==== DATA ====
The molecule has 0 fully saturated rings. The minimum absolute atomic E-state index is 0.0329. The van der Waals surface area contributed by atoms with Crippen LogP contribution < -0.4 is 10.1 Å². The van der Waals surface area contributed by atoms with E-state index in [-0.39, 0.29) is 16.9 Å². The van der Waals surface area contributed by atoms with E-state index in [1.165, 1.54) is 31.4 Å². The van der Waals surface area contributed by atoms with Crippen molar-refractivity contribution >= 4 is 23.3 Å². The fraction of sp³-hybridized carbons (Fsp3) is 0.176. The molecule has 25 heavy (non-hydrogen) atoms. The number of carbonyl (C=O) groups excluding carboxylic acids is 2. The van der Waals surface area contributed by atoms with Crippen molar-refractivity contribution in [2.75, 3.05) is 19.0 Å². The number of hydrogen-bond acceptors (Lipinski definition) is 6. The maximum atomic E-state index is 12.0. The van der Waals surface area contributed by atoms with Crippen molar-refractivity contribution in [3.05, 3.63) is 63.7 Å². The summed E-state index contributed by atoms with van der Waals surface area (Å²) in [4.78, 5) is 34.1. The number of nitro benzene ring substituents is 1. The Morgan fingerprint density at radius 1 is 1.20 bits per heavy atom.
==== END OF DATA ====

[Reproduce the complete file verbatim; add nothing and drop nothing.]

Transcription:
The molecule has 0 fully saturated rings. The minimum absolute atomic E-state index is 0.0329. The van der Waals surface area contributed by atoms with Crippen LogP contribution < -0.4 is 10.1 Å². The van der Waals surface area contributed by atoms with E-state index in [-0.39, 0.29) is 16.9 Å². The van der Waals surface area contributed by atoms with E-state index in [1.165, 1.54) is 31.4 Å². The van der Waals surface area contributed by atoms with Crippen molar-refractivity contribution >= 4 is 23.3 Å². The fraction of sp³-hybridized carbons (Fsp3) is 0.176. The molecule has 25 heavy (non-hydrogen) atoms. The number of carbonyl (C=O) groups excluding carboxylic acids is 2. The van der Waals surface area contributed by atoms with Crippen molar-refractivity contribution in [2.75, 3.05) is 19.0 Å². The number of hydrogen-bond acceptors (Lipinski definition) is 6. The maximum atomic E-state index is 12.0. The van der Waals surface area contributed by atoms with Crippen molar-refractivity contribution in [3.05, 3.63) is 63.7 Å². The summed E-state index contributed by atoms with van der Waals surface area (Å²) in [4.78, 5) is 34.1. The number of nitro benzene ring substituents is 1. The Morgan fingerprint density at radius 1 is 1.20 bits per heavy atom.